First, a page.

In movies from the 1930s, rich playboys were always falling for shopgirls and mending their wastrel ways. In Shopgirl a finely wrought film version of star and screenwriter Martin's 2000 novella of the same name, the story's the same, only different, reflecting more complicated times. Mirabelle (Danes), a dreamy young woman, works at the fancy gloves department at Saks Fifth Avenue in Beverly Hills. Roy (Martin), a wealthy, divorced man in his 50s, encounters her there. Soon Mirabelle has dropped her awkward, impecunious young suitor (Schwartzman) in favor of Roy. But the months pass and, though he showers her with gifts and kindness, Roy is incapable of giving himself fully to her, or anyone. She finds herself plaintively asking, "Why don't you love me?"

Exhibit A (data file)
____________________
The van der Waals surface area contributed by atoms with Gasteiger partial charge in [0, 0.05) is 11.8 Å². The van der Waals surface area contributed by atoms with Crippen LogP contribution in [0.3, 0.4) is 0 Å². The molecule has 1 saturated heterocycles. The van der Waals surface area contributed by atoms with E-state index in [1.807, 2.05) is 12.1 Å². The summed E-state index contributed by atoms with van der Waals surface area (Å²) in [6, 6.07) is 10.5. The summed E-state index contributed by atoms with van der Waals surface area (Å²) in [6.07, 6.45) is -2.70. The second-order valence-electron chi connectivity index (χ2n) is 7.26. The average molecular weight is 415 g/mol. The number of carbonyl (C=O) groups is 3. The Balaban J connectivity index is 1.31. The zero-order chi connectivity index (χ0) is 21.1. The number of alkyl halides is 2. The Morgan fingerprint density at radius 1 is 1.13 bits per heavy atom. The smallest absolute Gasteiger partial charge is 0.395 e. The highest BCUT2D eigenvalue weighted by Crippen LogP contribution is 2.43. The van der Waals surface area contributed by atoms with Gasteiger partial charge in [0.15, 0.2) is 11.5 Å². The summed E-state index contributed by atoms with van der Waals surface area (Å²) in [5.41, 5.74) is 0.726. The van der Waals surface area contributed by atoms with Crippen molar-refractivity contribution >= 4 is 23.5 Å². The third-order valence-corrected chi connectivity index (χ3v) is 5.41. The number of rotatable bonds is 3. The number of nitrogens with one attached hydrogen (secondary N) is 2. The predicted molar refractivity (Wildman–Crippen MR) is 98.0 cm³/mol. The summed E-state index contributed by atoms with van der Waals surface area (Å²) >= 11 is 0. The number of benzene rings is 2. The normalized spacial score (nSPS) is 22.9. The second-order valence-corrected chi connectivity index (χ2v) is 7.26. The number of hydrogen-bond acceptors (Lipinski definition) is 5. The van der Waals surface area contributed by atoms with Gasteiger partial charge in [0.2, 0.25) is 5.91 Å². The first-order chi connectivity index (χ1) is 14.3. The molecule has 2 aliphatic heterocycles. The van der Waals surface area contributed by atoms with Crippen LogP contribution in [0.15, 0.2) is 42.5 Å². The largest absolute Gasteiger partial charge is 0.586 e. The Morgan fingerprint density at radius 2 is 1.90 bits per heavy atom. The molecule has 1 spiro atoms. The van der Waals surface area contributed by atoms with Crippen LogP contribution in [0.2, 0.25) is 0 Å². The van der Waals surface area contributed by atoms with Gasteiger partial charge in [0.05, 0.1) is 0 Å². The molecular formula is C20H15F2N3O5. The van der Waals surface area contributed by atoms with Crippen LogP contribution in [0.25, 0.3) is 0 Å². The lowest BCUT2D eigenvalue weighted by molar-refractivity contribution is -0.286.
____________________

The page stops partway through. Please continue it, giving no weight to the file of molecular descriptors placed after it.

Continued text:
It's a question that's heartbreaking in its poignancy and a high point of the movie. That's partly due to the note-perfect performance by Danes and partly because, by the time the film reaches this scene, we've come to know and hope for the best for these characters. So why does Shopgirl, directed by Anand Tucker (Hilary and Jackie), in the end feel so inconsequential? Maybe it's because even though these two suffer, they do so in such tasteful, expensive surroundings, bathed in the soft glow of pricey lighting fixtures or L.A.'s warm sunshine. Gimme some of that kind of angst any day. (R)